The Sea Shepherd Nature Conservation Group, together with Mexican government agencies, conducted the research and search for this rare dolphin from August 19 to September 3. Last October, a similar project discovered six vaquita dolphins.
Eva Hidalgo, Scientific Coordinator of the Sea Shepherd Conservation Group and lead researcher, said the findings were important to show the world that vaquita was alive and well.
Vaquita dolphins were found in the Gulf of California, Mexico on September 3, 2019.(Photo: AFP / TTXVN).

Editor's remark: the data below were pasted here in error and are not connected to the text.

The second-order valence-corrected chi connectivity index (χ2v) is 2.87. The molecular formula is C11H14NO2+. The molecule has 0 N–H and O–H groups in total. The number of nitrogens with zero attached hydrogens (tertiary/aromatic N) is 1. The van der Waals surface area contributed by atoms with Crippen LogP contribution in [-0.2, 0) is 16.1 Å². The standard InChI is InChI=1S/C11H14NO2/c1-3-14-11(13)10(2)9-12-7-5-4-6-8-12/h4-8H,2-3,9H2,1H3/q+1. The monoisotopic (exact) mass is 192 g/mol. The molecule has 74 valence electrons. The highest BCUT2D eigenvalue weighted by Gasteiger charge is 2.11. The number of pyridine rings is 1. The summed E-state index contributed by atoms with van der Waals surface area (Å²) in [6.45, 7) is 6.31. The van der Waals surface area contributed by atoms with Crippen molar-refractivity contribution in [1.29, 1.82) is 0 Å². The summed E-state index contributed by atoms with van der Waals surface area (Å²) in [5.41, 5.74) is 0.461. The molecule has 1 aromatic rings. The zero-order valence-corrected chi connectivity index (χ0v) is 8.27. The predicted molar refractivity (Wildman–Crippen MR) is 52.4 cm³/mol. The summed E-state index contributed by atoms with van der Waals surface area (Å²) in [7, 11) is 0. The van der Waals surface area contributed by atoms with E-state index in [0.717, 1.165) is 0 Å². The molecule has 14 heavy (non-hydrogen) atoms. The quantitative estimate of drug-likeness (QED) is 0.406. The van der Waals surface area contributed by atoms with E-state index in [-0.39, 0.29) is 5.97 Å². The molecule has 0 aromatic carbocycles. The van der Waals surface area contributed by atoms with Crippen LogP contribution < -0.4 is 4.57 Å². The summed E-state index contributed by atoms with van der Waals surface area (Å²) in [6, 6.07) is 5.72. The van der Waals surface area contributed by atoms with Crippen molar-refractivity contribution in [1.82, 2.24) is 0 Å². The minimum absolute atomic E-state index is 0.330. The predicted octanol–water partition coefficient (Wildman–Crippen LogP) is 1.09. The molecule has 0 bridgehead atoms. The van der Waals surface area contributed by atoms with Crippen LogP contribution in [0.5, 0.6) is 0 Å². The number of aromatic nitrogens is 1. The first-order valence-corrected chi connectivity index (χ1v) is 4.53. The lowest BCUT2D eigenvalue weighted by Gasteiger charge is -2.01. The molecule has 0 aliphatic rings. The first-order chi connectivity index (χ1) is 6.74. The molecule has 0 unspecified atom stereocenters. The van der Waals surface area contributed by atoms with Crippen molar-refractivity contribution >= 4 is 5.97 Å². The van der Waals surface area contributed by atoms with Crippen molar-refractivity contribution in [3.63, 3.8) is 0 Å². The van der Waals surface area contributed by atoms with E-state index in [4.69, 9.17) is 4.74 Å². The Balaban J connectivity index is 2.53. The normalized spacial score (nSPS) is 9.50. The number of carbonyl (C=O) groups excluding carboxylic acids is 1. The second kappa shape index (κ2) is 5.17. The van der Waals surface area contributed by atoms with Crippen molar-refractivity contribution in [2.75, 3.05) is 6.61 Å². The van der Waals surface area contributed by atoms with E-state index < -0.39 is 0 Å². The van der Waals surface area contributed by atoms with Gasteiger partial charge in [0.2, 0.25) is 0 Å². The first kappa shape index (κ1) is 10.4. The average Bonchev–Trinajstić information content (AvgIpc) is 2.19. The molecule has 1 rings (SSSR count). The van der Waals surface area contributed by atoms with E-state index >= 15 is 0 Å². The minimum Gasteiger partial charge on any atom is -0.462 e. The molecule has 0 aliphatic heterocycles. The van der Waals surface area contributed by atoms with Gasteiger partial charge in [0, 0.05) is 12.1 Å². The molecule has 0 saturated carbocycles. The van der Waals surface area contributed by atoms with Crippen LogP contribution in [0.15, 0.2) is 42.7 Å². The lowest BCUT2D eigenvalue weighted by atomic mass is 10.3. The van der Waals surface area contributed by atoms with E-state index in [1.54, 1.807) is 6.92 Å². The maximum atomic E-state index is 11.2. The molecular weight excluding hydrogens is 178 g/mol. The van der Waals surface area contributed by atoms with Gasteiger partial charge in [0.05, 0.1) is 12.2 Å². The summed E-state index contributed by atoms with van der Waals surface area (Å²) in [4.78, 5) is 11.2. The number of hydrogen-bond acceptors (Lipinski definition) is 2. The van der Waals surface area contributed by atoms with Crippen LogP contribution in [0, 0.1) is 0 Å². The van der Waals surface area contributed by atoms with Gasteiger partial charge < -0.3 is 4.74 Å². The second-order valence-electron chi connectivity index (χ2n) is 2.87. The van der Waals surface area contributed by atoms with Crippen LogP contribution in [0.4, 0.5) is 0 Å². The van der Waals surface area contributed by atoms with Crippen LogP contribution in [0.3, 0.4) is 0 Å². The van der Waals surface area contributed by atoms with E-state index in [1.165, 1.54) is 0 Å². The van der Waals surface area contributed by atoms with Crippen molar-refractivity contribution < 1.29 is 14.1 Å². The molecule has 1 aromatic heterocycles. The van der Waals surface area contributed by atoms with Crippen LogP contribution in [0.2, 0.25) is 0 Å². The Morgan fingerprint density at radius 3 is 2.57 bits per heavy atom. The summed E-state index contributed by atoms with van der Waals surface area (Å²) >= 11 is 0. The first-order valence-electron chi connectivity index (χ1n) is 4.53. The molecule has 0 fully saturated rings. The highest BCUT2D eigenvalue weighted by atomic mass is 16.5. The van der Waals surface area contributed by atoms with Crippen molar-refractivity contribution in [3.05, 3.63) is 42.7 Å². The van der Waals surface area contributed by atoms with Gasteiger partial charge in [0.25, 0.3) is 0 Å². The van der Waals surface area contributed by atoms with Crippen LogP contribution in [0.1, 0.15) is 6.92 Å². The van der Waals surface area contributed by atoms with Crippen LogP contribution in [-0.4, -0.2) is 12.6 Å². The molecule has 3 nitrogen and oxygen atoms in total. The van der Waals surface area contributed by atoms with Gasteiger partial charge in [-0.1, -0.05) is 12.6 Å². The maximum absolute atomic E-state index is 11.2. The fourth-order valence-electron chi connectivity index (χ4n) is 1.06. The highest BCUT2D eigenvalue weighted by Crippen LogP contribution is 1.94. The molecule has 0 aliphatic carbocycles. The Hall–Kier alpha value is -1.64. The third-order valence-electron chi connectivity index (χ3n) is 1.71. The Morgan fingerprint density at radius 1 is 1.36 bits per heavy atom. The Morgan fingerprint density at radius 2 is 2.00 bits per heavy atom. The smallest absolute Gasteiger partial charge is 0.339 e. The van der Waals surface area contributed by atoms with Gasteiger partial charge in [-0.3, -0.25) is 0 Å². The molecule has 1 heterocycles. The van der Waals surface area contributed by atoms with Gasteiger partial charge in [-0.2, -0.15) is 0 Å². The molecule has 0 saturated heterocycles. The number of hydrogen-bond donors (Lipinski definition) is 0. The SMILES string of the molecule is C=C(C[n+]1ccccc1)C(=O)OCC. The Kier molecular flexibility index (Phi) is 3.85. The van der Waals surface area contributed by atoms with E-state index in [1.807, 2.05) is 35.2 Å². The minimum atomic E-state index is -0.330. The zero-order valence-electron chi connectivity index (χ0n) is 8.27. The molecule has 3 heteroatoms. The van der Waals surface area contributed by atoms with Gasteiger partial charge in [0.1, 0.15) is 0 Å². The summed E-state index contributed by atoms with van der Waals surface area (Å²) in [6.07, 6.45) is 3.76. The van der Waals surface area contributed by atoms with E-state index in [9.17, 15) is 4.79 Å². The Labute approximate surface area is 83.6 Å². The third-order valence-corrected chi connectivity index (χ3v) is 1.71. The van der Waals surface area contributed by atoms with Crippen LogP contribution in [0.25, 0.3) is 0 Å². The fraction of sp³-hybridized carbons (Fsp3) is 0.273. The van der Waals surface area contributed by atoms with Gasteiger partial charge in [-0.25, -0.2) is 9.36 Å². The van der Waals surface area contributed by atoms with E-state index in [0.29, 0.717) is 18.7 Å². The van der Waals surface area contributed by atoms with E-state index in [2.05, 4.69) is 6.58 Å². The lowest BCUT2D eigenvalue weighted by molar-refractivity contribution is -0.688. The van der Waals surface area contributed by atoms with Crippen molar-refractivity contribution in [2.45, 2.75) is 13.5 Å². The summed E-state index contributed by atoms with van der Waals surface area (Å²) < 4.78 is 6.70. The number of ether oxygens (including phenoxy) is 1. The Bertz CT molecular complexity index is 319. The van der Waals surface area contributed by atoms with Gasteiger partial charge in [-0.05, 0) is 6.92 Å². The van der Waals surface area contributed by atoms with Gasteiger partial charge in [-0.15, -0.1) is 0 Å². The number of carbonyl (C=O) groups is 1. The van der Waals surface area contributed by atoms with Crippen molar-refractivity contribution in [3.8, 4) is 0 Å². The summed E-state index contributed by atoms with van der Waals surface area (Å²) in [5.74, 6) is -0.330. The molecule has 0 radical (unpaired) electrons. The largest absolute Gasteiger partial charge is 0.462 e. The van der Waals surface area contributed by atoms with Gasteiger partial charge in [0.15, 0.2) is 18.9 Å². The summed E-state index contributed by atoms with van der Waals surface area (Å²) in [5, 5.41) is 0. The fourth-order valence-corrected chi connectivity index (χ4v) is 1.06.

Vaquita dolphins are only found in the Gulf of California and are dubbed the 'ocean panda' because of the characteristic black circle around their eyes. This is the smallest and rarest dolphin in the world. Scientists estimate that only 30 vaquita dolphins currently exist in the wild. However, this dolphin is at risk of early extinction due to illegal fishing in the Gulf of California.
If this happens, the vaquita will be the first on the list of endangered species of the International Convention on the Trade in Endangered Species of Wild Fauna and Flora (CITES). So, since this convention took effect 40 years ago.
Last year, the Mexican government launched a daring plan to protect the remaining vaquita dolphins with the help of US Navy-trained dolphins and take them to a safe place. But the plan was halted when one of the first vaquita dolphins caught.